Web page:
It starts with the usual symptoms of an infection: sore throat and fever, headache and muscle pain. But within hours, it is clear that it is more than just flu.
First comes the dizziness and fuzzy thought, then the seizures and, for most, death.
Named after the region in Malaysia where it was first identified 20 years ago, several outbreaks of the Nipah virus have been reported in Bangladesh and India since then, including in Kerala in 2018 when 17 people died from only 18 confirmed cases.
Now the Indian state, already hit hard by the Covid-19 pandemic, is on high alert once more after the death of a 12-year-old boy who contracted the virus.
The danger posed by the virus led to it being added to the World Health Organisation list of infections posing a global threat, putting it in the same threat category as Ebola, Zika and Mers.
While evidence suggests that while it kills up to 75 per cent of those infected, Nipah is still relatively hard to contract.
Previous outbreaks suggest direct contact with infected animals or patients is needed to become infected.
Like Covid-19, which has ravaged Kerala, Nipah is a zoonotic disease that is believed to originate in bats.
In Nipah’s case, fruit bats of the family Pteropodidae are the natural hosts. The animals do not appear to suffer illness as a result.
According to the World Health Organisation, consumption of fruit or fruit products, such as raw date palm juice, contaminated with urine or saliva from infected fruit bats was the most likely source of infection in outbreaks in Bangladesh and India.
Efforts continue to find treatments and vaccines before it evolves into something like the Spanish Flu pandemic that struck exactly a century ago or the Covid-19 pandemic the world is grappling with today.
While far less deadly than Nipah, the Spanish Flu virus spread like wildfire and between 1918 and 1920 killed an estimated 50 to 100 million people worldwide.
The Covid-19 pandemic has a grim global death toll of about 4.6 million from more than 222 million cases.
Science remains key to combating viruses
Yet, as viruses evolve, so does scientific knowledge. And researchers are now starting to get the upper hand in the war against these microscopic terrorists.
When the Spanish Flu epidemic began, the very existence of viruses was unclear. Scientists knew only that some diseases were caused by agents so small they were invisible even using the most powerful optical microscopes.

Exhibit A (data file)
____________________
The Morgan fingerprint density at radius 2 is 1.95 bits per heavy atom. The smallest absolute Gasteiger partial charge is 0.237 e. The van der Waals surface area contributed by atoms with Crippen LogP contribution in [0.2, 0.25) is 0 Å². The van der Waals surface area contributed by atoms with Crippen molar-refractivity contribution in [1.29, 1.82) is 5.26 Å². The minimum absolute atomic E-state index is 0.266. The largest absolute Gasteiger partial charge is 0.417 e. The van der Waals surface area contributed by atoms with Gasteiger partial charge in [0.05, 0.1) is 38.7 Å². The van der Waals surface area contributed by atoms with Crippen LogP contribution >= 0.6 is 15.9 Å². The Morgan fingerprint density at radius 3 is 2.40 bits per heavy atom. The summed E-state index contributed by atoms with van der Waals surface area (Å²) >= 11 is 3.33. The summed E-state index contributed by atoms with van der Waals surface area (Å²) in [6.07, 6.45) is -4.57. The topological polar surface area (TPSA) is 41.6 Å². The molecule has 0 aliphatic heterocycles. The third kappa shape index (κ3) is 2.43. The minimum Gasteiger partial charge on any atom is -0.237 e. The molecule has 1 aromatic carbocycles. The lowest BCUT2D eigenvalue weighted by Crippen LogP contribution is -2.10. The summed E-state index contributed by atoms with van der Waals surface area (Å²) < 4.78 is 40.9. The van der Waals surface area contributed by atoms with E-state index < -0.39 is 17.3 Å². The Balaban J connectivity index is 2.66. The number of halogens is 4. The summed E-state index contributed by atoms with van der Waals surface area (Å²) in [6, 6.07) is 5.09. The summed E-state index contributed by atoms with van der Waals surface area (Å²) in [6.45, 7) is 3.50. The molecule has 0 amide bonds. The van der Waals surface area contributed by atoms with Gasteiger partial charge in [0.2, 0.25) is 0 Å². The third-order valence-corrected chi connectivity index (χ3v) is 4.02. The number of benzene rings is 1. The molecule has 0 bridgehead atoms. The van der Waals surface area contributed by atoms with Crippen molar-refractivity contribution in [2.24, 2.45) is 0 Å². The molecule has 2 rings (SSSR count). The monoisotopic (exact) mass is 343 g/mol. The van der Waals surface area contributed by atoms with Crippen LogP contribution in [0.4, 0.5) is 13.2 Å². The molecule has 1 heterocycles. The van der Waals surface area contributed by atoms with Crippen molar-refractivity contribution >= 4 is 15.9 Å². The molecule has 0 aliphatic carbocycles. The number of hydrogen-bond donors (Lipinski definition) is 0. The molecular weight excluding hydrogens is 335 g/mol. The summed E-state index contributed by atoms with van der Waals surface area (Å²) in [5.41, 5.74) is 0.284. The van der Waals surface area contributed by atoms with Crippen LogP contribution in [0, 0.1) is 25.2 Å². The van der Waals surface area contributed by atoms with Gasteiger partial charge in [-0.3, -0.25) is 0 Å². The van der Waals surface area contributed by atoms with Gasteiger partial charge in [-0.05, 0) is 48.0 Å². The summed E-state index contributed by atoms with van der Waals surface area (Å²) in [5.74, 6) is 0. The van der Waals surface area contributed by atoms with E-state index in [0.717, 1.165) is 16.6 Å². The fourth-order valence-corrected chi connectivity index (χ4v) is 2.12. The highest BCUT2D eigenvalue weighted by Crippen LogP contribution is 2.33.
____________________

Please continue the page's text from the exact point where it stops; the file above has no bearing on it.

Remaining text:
It took the invention of the electron microscope in the 1930s to reveal their true nature: small strings of molecules wrapped in a protein bag.
Made from either DNA or its close relation RNA, those molecules allow the virus to hijack the genetic machinery of healthy cells and churn out new virus instead.
Lessons from the past offer hope
No one knows where viruses came from. Some scientists have posited that they may be from another world.
What is certain is that they pose a constant threat to life on our planet. Reports of smallpox date back millennia, and during the 20th century alone that one disease claimed at least 300 million lives.
But it was also the first to be defeated by science. In 1980, the WHO announced that its global programme of mass vaccination begun 20 years earlier had finally eliminated the disease.
Ever since, scientists have been working to achieve similar success with other viral killers.
And now there is real optimism that success is within reach.
When the Ebola virus claimed its first victims in central Africa in 1976, it gained a nightmarish reputation. Up to 90 per cent of those infected died horrific deaths, bleeding to death while their organs disintegrated.
In 2013, Ebola tore across West Africa, killing more than 11,000 in a three-year epidemic.
It has since flared up again, claiming victims in the Democratic Republic of Congo. But this time doctors fought back, using an experimental vaccine developed by the German pharmaceutical company Merck.
While the vaccine is not a cure, the hope is that it can dramatically slow the spread of the disease, allowing medics to focus on those infected.
In 2018, the US National Institutes of Health announced the start of human trials of a treatment for another disease on the WHO's most wanted list: Mers.
Early detection is vital
But the most potent weapon in the war against viruses is not a drug or a vaccine, but surveillance.
Early detection of the very first cases allow those affected to be identified and quarantined – thus depriving the viruses of the one thing they all need to thrive: human hosts.
No matter how fast they evolve, if they cannot spread they will become extinct.
Since the WHO’s establishment of a global network of monitoring centres for influenza in 1952, it has arguably saved more lives than any medical treatment yet devised.
And it has probably already prevented at least one global pandemic.
In November 2002, Canadian epidemiologists came across rumours of a new disease that had broken out in southern China.
It was the first evidence for what became known as Severe Acute Respiratory Syndrome (Sars) virus, which proved to be almost as dangerous as Spanish Flu.
By monitoring its spread, epidemiologists were able to help keep it contained, and when the outbreak ended in July 2003, Sars had claimed fewer than 800 lives worldwide.
The virus surveillance system is now so good that it detected the handful of Nipah cases within days, and triggered a global alert.
No one knows when or where the next potential pandemic will start. But our best hope of stopping it lies not in miracle cures, but in vigilance.